The green conscience is one reason for using high quality and efficient solutions for processing sewage. The other not negligible part is the high risk of being caught with no or false records and losing high value of the vessel.
This will not become a general discussion about the development of standards in the maritime industry. Even though it is not a discussion about technical aspects or the efficiency of sewage treatment plants in detail. It is also well known to us, that specific STP’s are just on board without any relevant usage over years. Nevertheless, from our point of view it is an absolute must to protect the (maritime) environment with appropriate measures.
International standards have often been the smallest possible compromise for processes and procedures. However, in case of IMO with its MEPC standards for sewage treatment, we can look back on a long history and development, which leads us to the actual challenge to become as efficient and effective as land based plants.
For one or the other, this is definitely overshoot the target. Nonetheless, what are international rules worth, when people ignore them or, even worse, try to manipulate authorities and their own customers to gain profit or to reduce own effort? This cannot be a win situation for anybody at the end.
The point is, that nearly all people related to the maritime (sewage) industry are very confident with the actual certification requirements, but astonishingly only few people have the skills to recognize a valid certificate. As an example in the following you find two pictures demonstrating the typical dilemma.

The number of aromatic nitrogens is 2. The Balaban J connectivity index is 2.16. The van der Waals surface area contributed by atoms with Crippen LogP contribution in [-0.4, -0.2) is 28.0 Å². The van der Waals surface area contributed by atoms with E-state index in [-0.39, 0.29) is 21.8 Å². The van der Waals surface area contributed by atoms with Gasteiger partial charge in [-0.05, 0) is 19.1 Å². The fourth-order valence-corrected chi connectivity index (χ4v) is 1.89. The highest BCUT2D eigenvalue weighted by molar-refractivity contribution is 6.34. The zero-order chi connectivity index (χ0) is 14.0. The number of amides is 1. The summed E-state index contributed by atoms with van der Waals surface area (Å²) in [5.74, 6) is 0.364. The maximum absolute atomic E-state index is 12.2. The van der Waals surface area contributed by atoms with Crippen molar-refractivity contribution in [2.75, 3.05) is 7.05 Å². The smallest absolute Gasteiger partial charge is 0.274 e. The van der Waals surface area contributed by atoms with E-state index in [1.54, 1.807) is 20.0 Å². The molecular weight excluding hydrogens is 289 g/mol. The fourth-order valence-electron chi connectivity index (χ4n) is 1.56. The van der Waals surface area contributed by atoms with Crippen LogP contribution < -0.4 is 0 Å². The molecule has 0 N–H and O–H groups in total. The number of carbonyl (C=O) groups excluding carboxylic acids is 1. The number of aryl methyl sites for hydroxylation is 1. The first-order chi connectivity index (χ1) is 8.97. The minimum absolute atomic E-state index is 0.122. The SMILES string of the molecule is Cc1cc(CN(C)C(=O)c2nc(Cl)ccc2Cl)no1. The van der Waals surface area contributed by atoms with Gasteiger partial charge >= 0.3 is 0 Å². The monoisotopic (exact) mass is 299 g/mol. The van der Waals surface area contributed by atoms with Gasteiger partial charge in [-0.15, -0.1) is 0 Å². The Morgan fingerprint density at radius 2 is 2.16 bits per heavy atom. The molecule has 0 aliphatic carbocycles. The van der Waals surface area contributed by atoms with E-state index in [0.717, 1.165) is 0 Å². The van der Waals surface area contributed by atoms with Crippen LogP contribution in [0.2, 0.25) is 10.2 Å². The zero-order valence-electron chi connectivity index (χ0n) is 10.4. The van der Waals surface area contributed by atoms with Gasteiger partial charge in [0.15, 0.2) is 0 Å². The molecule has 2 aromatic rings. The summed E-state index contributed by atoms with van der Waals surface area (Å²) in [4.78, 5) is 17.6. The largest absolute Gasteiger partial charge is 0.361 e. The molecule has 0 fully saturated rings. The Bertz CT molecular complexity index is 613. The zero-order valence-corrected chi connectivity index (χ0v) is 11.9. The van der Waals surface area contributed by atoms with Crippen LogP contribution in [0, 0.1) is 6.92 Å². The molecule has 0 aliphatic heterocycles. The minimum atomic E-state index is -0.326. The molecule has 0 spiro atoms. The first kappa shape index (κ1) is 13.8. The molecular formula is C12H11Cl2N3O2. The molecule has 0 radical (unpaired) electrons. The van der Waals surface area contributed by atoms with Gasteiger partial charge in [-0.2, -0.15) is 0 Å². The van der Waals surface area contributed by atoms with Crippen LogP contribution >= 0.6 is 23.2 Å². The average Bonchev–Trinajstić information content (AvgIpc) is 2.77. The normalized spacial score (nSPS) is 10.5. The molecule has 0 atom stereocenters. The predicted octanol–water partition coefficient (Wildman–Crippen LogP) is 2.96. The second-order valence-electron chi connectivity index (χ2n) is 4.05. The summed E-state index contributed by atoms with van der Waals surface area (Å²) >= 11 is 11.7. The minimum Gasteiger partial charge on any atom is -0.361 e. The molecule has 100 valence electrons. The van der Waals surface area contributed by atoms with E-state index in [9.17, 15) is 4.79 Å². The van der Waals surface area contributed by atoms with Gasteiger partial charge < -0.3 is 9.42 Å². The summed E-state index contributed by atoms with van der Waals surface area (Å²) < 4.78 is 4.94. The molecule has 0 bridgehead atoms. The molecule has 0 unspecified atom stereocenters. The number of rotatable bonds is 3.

WHAT DOES AN IMO CERTIFICATE LOOK LIKE?
The first one shows an official IMO-certificate related to MEPC 227 (64) for our plant HL-Cont Plus 10. The second one is just a type approval which belongs to the same type of plant but is needed in a totally different context and proves totally different aspects of the plant. There are very much different kinds of official type approvals imaginable and none of them can replace an IMO-certificate.
At first sight, many people would say, that the second picture shows a more official document and would automatically declare it as an IMO-certificate.
In fact, there are vendors, pronouncing to be IMO-certificated, well knowing that they are only type-compliant. Within the official certificate, the vendor proves in- and outcome values of treated water and additionally shock- and climate-resistance. The typical type approval is based on vendor-own-documents and declares in summary that the vendor has the right rules in mind, but it does not declare that these rules have been applied.
Too many owners, designers and authorities are not familiar with these differences. This results in believing to talk about IMO-compliant plants, but this is definitely a mistake.
In general, it is quite easy to check, if a certain plant is IMO-certified. There is even no need to have a close look at the certificate itself. You simply have to check, if the vendor is listed with this particular plant according to a certain standard (MEPC.159(55), .227(64) or .227(64)-special area) in GISIS (Global Integrated Shipping Information System).
Nearly all relevant vendors are listed, but many of them do not have the expected entry in this list. This means, some vendors are operating with (simple) type approvals instead of expected full compliant IMO-certificates.
In general, many people and authorities are not aware of the above-described dilemma. Even worse, many players are aware of this and trying to gain benefit. What does it matter to use something different like an IMO-certificate? It saves much money and opens a market without proving standards. Moreover, consequences? Actually nearly none. Nevertheless, this will hopefully change soon. The remaining question is who will have to take the consequences? Of course the ship owners. They will have to pay penalties and will experience a lower resale revenue.